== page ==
Writer’s Digest has been shining a spotlight on up and coming writers in all genres through its Annual Writing Competition for more than 80 years. Although I’ve never won, I have been blessed with five Honorable Mentions in the Magazine Feature Article Catagory. It’s not quite as good as winning, but it still feels good to get validatation for doing something I love.
73rd Annual Writer’s Digest Writing Competition (2004)
Awarded 3 Honorable Mentions out of 18,000 entries.
Collecting Paperweights: The Tradition Continues (published as Weighty Subjects in art glass by AntiqueWeek September 15, 2003)
This was my first true venture into researching about something of which I knew absolutely nothing about. Not only did I enjoy every minute of it, I have continued to follow contemporary glass artists like Paul Stankard and Debbie Tarsatano.
I also love trivia, so it was great fun to discover that paperweights (all the rage in the mid -19th century) were also the origin of the snow globe. Reports from the United States Commissioners at the 1878 Paris Universal Exposition describe “Paperweights of hollow balls, filled with water, containing a man with an umbrella. These balls also contained a white powder, which, when the paperweight was turned upside down, falls in imitation of a snowstorm.” When the EiffelTower opened in 1889, one enterprising glassmaker at the Paris Universal Exposition displayed a paperweight with a model of the EiffelTower encased in a water and snow-filled globe. He called his creation a souvenir.
Collecting American Clocks: No Bodgers Allowed (published as Acquiring quality timepieces by AntiqueWeek November 10, 2003)
Readers of The Hanged Man’s Noose will note the reference to the National Association of Watch & Clock Collectors. Founded in 1943, The National Association of Watch and Clock Collectors, Inc. (NAWCC) is a nonprofit scientific organization that serves as a unique educational, cultural, and social resource for its membership and the public at large. Members include hobbyists, students, educators, casual collectors, and professionals in related retail and manufacturing trades. The one common bond (and main membership requirement) is a fascination with the art and science of timekeeping (horology). Naturally, the Glass Dolphin’s Arabella Carpenter is a member!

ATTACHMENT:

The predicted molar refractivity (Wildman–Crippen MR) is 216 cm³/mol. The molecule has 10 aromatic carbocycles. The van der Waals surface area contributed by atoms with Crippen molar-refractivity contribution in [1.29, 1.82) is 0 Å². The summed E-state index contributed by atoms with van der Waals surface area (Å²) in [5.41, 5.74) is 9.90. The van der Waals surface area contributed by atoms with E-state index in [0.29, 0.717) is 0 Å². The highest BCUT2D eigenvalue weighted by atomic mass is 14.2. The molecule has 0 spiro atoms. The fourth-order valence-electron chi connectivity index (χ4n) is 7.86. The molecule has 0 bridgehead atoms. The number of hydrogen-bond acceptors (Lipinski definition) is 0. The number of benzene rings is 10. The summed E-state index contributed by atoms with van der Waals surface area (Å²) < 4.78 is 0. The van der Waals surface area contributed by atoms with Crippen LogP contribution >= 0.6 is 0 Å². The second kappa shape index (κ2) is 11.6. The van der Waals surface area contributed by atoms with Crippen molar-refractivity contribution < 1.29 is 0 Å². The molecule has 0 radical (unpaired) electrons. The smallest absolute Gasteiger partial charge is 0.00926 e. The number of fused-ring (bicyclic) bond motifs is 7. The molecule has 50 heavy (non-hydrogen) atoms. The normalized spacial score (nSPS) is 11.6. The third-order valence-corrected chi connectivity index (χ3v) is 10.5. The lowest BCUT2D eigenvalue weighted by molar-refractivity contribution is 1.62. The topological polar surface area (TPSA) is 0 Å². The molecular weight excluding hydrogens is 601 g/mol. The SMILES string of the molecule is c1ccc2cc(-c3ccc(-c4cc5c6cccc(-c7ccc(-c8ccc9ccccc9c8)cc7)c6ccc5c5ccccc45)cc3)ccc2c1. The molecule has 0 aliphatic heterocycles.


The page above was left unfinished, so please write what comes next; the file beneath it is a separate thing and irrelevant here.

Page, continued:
Read Collecting Paperweights and/or Clocks Antique Week
Dag Days (Antique Trader, January 7, 2004)
Digital photography may have changed our modern version of picture-taking, but when French commercial artist Louis Daguerre offered his invention, the daguerreotype, to the world, it was truly revolutionary. In 1840’s and 50’s America, the daguerreotype had little competition, especially in the area of private portraiture. By 1850, there were over 10,000 daguerreotypists in the United States. In 1853, The New York Daily Tribune estimated that three million daguerreotypes were being made annually.
In researching this article, I loved discovering daguerreotypes, but most of all I loved knowing that even back then people considered dogs “family.” As a dog lover, this remains one of my favorite features to this day, and started my interest in early photography. Read Dag Days
74th Annual Writer’s Digest Writing Competition (2005)
Awarded Honorable Mention out of 18,000 entries.
Energy-Wise Lighting (Bradford Living, June 2005)
For a very brief time, I wrote a column for Bradford Living called Energy Wise Living. Neither the column or the newspaper lasted very long. Undaunted, I pitched the idea of energy-wise lighting (still considered cutting edge in 2005) to The Healthy Home, another short-lived venture. All was not lost, however, since the feature won an Honorable Mention in the 74th Annual Writer’s Digest Writing Competition. Furthermore, I ended up writing about energy-efficient lighting for several different publications, each one with a slightly different slant. But the very best part was when I pitched the idea of the fine art of respinning to The Writer Magazine. The article was published in May 2007, with four freelancers (myself including) weighing in. Read The Fine Art of Respinning
80th Annual Writer’s Digest Annual Writing Competition (2011)
I’m not entirely sure why, but after 2005, I stopped entering the Writer’s Digest Annual Writing Competition. Then, in December 2010, I wrote a feature for New England Antiques Journal called “A Nose for Value.” This feature was just so much fun to write, and so I tossed my hat back into the ring for the 80th Annual Writer’s Digest Writing competition. Once again, I received an Honorable Mention. Read A Nose for Value.
Will I continue to enter the Writer’s Digest Annual Writing Competition? Maybe, maybe not. What I do know, however, is that I’ll keep on writing, because, well, that’s what I do.